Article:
#FAITH, GRACE & PERSEVERANCE

March 20, 2020

 “More than that, we rejoice in our sufferings, knowing that suffering produces endurance, and endurance produces character, and character produces hope, and hope does not disappoint us, because God’s love has been poured into our hearts through the Holy Spirit who has been given to us.” (Romans 5:3-5)

Rejoice in your sufferings, knowing what? In the fifth chapter of his letter to the Romans the Apostle Paul begins by writing that God has given us access, by faith, to grace that makes it possible for us to stand for Christ in this world and live a life that glorifies God.

Imagine how it must make God feel when He has given us access to all the grace we need to live for Christ in this world – and we never access that grace. According to Paul, suffering enters our lives that we cannot bear without drawing on God’s grace we access by faith.

Paul writes that as we receive the grace to endure our suffering God produces mature Christ-like character in our lives such as perseverance.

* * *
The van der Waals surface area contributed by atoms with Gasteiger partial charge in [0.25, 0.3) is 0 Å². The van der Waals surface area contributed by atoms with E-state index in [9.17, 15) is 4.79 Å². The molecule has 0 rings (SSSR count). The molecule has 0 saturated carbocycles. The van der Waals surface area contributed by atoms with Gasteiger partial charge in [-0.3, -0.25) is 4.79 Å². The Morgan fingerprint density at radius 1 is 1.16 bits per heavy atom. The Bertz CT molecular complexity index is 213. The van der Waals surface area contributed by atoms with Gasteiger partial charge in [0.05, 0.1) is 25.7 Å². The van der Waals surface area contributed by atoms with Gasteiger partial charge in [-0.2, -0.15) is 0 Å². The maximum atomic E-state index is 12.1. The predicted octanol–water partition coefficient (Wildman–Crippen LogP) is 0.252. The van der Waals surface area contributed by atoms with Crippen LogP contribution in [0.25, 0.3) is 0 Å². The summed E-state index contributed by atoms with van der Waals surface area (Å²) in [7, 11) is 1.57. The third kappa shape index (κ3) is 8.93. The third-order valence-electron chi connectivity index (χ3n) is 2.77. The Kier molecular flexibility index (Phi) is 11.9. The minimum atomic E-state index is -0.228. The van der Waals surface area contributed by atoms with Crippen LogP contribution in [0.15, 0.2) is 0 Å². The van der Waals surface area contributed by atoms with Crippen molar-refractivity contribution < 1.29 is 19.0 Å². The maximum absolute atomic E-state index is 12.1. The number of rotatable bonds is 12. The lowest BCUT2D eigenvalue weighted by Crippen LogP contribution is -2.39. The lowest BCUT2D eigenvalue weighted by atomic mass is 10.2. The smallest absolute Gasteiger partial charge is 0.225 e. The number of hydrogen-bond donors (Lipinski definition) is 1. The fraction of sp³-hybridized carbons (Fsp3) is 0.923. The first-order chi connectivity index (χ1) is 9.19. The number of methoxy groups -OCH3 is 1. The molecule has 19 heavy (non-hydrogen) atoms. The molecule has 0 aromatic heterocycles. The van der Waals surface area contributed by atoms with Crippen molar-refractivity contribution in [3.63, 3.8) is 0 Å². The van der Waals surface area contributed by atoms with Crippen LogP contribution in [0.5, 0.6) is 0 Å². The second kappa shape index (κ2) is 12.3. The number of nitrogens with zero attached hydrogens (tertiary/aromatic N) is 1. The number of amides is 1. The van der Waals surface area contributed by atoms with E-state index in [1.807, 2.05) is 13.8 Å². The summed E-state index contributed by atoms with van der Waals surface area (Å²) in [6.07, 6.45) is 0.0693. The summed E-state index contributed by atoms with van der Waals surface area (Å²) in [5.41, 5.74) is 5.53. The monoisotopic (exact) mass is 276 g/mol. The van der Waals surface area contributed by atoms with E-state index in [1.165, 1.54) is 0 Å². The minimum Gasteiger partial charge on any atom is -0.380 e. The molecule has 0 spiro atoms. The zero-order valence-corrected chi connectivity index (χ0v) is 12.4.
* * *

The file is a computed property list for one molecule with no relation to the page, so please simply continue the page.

When you ask the question, “How does an orange get to be an orange?” The answer is, “By hanging in there.”

That is the essence of perseverance.

When some followers of Christ find themselves suffering, their immediate response is “Lord, deliver me from this, immediately!” He can and sometimes He does.

But He often does not. When Christ does not, it may be His will to grow spiritual character in the life of His follower. When that is what God is doing Paul is telling us we should rejoice in our sufferings, access grace by faith, and then grow spiritually.

Dick Woodward, 19 March 2009


#Faith and (Abounding) #Grace

February 7, 2020

“And God is able to make all grace abound toward you, that you, always having all sufficiency in all things, may abound unto every good work.” (2 Corinthians 9:8)